During discovery, corporate entities have long been asked to produce documents from related internal investigations. Most rules of civil procedure now explicitly address such scenarios and are supplemented by extensive caselaw. As litigation in the cybersecurity field becomes more commonplace, a growing body of caselaw has developed to address investigations of cybersecurity incidents as well as a better secure web gateway going forward. In the high-profile investigation of Facebook and Cambridge Analytica by the Massachusetts attorney general, oral argument on an attempt to compel production of data from Facebook suggests that the same principles applied in traditional investigations will be applied in the cybersecurity field.
In 2015, Facebook discovered that a professor had passed Facebook user data that was gained through an app to third-parties, including the now infamous Cambridge Analytica. Facebook stated that it then required the professor and any party who received that information to certify that all such data was destroyed in light of its violation of Facebook policy. Although the certifications were provided, in March of 2018, Facebook released a statement that it believed the data was not in fact deleted, and suspended all offending individuals and entities. Facebook also launched an app developer investigation at that time, led by its outside attorneys. The Massachusetts attorney general followed suit, launching its own investigation of Facebook under the Massachusetts Consumer Protection Act.
The Massachusetts attorney general’s office is now seeking disclosure of Facebook’s app developer investigation, which Facebook has opposed as protected by the work product doctrine and attorney-client privilege. Attorneys for Facebook have argued that this investigation is distinguishable from its ongoing maintenance programs in that it has a defined beginning and eventual end. Facebook further claims that it was the product of legal advice specifically designed to understand legal risks and options, which could only fall under the attorney-client privilege. The Massachusetts attorney general responded that it is only looking for who Facebook policed in its investigation, and has not sought what the company’s attorneys have said about the process.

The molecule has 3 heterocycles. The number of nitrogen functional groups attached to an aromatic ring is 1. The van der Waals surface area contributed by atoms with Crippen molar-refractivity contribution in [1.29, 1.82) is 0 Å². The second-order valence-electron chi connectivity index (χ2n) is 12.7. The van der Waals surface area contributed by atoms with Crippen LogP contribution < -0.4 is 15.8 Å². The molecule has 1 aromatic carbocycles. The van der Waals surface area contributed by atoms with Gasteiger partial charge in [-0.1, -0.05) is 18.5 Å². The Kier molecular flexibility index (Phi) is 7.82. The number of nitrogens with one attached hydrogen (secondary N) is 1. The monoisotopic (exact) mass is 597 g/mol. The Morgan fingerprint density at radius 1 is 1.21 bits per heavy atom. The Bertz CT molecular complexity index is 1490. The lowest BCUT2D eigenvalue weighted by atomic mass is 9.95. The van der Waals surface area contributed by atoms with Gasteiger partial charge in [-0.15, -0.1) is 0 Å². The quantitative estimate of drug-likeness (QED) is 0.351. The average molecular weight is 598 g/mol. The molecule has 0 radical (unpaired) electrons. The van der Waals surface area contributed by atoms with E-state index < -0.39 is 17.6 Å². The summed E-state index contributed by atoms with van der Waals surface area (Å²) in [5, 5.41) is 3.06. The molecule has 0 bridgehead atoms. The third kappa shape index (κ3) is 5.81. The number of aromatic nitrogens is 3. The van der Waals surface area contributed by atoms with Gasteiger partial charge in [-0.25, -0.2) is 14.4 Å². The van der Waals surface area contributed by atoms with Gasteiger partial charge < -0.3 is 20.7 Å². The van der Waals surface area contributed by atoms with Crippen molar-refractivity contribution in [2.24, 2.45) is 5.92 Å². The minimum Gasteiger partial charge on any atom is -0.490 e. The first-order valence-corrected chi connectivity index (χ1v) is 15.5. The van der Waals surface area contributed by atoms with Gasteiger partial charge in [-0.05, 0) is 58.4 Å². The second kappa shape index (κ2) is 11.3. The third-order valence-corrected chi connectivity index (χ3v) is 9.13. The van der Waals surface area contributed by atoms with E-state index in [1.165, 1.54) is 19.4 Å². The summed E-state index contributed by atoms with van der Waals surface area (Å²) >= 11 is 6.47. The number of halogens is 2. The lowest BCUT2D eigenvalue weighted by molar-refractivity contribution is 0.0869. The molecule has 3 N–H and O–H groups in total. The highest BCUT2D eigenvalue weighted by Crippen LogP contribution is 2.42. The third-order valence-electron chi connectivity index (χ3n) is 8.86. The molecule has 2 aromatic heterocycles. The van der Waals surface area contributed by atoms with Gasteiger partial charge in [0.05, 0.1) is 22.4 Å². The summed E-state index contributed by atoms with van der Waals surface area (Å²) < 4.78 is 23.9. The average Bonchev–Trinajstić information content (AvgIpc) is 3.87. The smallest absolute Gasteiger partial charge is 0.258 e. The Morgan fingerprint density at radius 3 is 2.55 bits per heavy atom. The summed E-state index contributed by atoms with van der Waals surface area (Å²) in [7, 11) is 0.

The presiding judge appears to be following existing caselaw in evaluating the extent to which Facebook will have to comply with the demands. He noted that it seemed to be a longer-term enhancement of standard practices and protocols and suggested that there must be discoverable factual information contained within the investigation. This latter comment goes directly toward most jurisdictions’ standard for determining the discovery of investigation materials–whether or not it is factual in nature rather than an evaluation of facts. While courts rarely require disclosure of credibility discussions, or overall analysis of the case, experts who are brought in simply to determine what happened often have their reports compelled for production. Companies and their technology leadership should therefore be cognizant of the information they collect both in-house and through third-parties when conducting investigations. Caselaw may still be evolving in the cybersecurity field in this area, but it is clear that the same principles that have been used in more traditional corporate investigations will also be applied. Awareness of the potential for eventual disclosure is therefore necessary to carefully plan, and execute, an investigation that may be subject to later litigation.